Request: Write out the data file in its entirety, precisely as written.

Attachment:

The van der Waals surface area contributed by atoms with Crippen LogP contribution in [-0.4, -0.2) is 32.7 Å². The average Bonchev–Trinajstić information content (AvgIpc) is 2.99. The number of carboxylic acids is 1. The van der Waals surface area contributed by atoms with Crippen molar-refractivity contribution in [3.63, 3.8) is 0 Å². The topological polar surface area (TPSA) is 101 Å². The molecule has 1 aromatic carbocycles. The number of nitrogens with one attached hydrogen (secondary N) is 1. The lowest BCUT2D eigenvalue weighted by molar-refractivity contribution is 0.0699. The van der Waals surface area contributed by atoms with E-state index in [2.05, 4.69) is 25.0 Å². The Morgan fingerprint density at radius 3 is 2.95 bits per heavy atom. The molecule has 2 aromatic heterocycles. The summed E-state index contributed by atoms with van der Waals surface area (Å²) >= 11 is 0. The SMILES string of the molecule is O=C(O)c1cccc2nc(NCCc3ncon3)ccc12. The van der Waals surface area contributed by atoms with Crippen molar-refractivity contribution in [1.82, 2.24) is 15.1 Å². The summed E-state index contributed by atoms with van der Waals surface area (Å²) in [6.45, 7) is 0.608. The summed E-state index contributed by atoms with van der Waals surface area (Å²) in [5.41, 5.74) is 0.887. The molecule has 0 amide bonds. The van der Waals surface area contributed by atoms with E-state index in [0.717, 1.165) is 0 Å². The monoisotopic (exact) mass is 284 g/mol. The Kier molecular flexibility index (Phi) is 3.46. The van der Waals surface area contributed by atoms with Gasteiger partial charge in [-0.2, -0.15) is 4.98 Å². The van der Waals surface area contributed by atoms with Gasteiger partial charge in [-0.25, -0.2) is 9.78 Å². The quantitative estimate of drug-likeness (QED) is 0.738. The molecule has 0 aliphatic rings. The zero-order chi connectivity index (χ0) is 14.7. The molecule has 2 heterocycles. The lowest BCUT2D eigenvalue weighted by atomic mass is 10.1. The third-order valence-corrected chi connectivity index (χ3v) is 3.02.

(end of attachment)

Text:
The van der Waals surface area contributed by atoms with Crippen LogP contribution in [-0.4, -0.2) is 32.7 Å². The average Bonchev–Trinajstić information content (AvgIpc) is 2.99. The number of carboxylic acids is 1. The van der Waals surface area contributed by atoms with Crippen molar-refractivity contribution in [3.63, 3.8) is 0 Å². The topological polar surface area (TPSA) is 101 Å². The molecule has 1 aromatic carbocycles. The number of nitrogens with one attached hydrogen (secondary N) is 1. The lowest BCUT2D eigenvalue weighted by molar-refractivity contribution is 0.0699. The van der Waals surface area contributed by atoms with E-state index in [2.05, 4.69) is 25.0 Å². The Morgan fingerprint density at radius 3 is 2.95 bits per heavy atom. The molecule has 2 aromatic heterocycles. The summed E-state index contributed by atoms with van der Waals surface area (Å²) >= 11 is 0. The SMILES string of the molecule is O=C(O)c1cccc2nc(NCCc3ncon3)ccc12. The van der Waals surface area contributed by atoms with Crippen molar-refractivity contribution in [1.82, 2.24) is 15.1 Å². The summed E-state index contributed by atoms with van der Waals surface area (Å²) in [6.45, 7) is 0.608. The summed E-state index contributed by atoms with van der Waals surface area (Å²) in [5.41, 5.74) is 0.887. The molecule has 0 amide bonds. The van der Waals surface area contributed by atoms with E-state index in [0.717, 1.165) is 0 Å². The monoisotopic (exact) mass is 284 g/mol. The Kier molecular flexibility index (Phi) is 3.46. The van der Waals surface area contributed by atoms with Gasteiger partial charge in [-0.2, -0.15) is 4.98 Å². The van der Waals surface area contributed by atoms with Gasteiger partial charge in [-0.25, -0.2) is 9.78 Å². The quantitative estimate of drug-likeness (QED) is 0.738. The molecule has 0 aliphatic rings. The zero-order chi connectivity index (χ0) is 14.7. The molecule has 2 heterocycles. The lowest BCUT2D eigenvalue weighted by atomic mass is 10.1. The third-order valence-corrected chi connectivity index (χ3v) is 3.02.